RV Vityaz (1939)

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Kaliningrad 05-2017 img62 Ocean Museum.jpg
Vityaz
History
Name:
  • Mars (1939–45)
  • Empire Forth (1945–46)
  • Equator (1946– )
  • Admiral Makarov ( –1949)
  • Vityaz (since 1949)
Owner:
  • Neptun Line (1939–40)
  • Kriegsmarine (1940)
  • Neptun Line (1940–42)
  • Kriegsmarine (1942–45)
  • Ministry of War Transport (1945–46)
  • Ministry of Transport (1946)
  • Soviet Government (1946–82)
  • Museum of World Oceans (since 1982)
Operator:
  • Neptun Line (1939–40)
  • Kriegsmarine (1940)
  • Neptun Line (1940–42)
  • Kriegsmarine (1942–45)
  • Prince Line (1945–46)
  • Shirshov Institute of Oceanology, USSR Academy of Sciences (1946–82)
  • Museum of World Oceans (since 1982)
Port of registry:
  • Nazi Germany Bremen, Germany (1939–40)
  •  Kriegsmarine (1940)
  • Nazi Germany Bremen (1940–42)
  • Nazi Germany Kriegsmarine (1942–45)
  • United Kingdom London, United Kingdom (1945–46)
  • Soviet Union Vladivostock, Soviet Union (1942-91)
  • Russia Russia (since 1991)
Builder: Deutsche Schiff- und Maschinenbau AG
Launched: August 1939
Out of service: 1979
Identification:
  • United Kingdom Official Number 180962 (1945–46)
  • Code Letters GLTZ (1945–46)
  • ICS Golf.svgICS Lima.svgICS Tango.svgICS Zulu.svg
  • Code Letters UPJA (since 1946)
  • ICS Uniform.svgICS Papa.svgICS Juliet.svgICS Alpha.svg
  • IMO number: 5382609
Status: Museum ship
General characteristics
Class and type:
Tonnage: 2,471 GRT, 1,821 NRT (as built)
Displacement: 5,701 tonnes (as converted)
Length:
  • 101.50 m (333 ft 0 in) (as built)
  • 109.44 metres (359 ft 1 in) (as converted)
Beam:
  • 14.50 m (47 ft 7 in) (as built)
  • 14.56 metres (47 ft 9 in) (as converted)
Draught:
  • 5.84 m (19 ft 2 in) (as built)
  • 5.86 metres (19 ft 3 in) (as converted)
Depth: 4.72 m (15 ft 6 in) (as built)
Installed power: 2 diesel engines
Propulsion: Twin screw propellers
Speed: 14 knots (26 km/h)
Endurance: 18,500 nautical miles (34,300 km) (Vityaz)
Capacity: 12 passengers (Mars)
Crew:
  • 38 (Mars)
  • 66, plus 70 research personnel (Vityaz)

Vityaz (Russian: Витязь) is a research vessel that was built in 1939 by Deutsche Schiff- und Maschinenbau AG, Bremen, Germany as Mars for Neptun Line, Bremen. She served with the Kriegsmarine during World War II and was seized by the United Kingdom in 1945, she was renamed Empire Forth for the Ministry of War Transport (MoWT).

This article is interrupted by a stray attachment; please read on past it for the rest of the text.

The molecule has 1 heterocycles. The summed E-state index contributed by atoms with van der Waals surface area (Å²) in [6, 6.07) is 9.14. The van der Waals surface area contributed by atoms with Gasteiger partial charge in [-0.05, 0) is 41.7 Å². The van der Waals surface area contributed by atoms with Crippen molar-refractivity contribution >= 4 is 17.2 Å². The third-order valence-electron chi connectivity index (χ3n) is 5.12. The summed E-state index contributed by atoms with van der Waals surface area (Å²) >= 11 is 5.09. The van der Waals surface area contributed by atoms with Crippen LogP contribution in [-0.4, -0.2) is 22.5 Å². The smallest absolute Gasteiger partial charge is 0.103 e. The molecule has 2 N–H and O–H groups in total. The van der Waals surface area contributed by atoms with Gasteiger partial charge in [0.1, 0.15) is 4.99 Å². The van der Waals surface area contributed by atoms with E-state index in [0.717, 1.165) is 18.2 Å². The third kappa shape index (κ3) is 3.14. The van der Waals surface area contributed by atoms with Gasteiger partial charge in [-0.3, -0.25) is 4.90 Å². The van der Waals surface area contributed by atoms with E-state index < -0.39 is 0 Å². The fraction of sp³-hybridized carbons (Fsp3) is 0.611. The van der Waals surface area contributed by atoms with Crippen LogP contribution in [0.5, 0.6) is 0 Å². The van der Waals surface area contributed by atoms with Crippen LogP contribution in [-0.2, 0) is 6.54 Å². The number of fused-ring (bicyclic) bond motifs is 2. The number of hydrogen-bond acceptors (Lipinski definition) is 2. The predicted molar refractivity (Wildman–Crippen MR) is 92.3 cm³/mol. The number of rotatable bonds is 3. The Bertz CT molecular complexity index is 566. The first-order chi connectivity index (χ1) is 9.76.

She was allocated to the Soviet Union in 1946 under the terms of the Potsdam Agreement and renamed Equator (Russian: Экватор) and later renamed Admiral Makarov (Russian: Адмирал Мака́ров). She was renamed Vityaz in 1949 and was used as a research vessel. Retired in 1979, she was preserved as a museum ship in 1982.


Description[edit]

When recorded in 1945, the ship was 101.50 m (333 ft 0 in) long, with a beam of 14.50 metres (47 ft 7 in). She had a depth of 4.72 metres (15 ft 6 in) and a draught of 5.84 metres (19 ft 2 in). She was assessed at 2,471 GRT, 1,821 NRT.[1]

The ship was propelled by two two-stroke Single Cycle, Single Action diesel engines, which have seven cylinders of 24716 inches (62 cm) diameter by 4514 inches (115 cm) stroke driving twin screw propellers. The engines were built by Friedrich Krupp Germaniawerft, Kiel,[1] they are rated at 3,000 hp. They could propel her at 14 knots (26 km/h).[2]

History[edit]

The ship was built as yard number 614 in 1939 by Deutsche Schiff- und Maschinenbau AG, Bremen, Germany as Mars for Neptun Line, Bremen. She was launched in August 1939,[3][4] her port of registry was Bremen.

Mars was operated by the Neptun Line.[5] She had a crew of 38 and accommodation for twelve passengers,[6] she was requisitioned in 1940 by the Kriegsmarine, but was returned to Neptun Line later that year. She was requisitioned again in 1942.[5] and converted to a hospital ship for military use.[6] On 13 December 1943, Mars was severely damaged in an air raid on Bremen by the United States Eighth Air Force,[3][7] she assisted in the evacuation of German citizens from Königsburg and Pillau. Between January and April 1945, she carried 20,000 people.[6]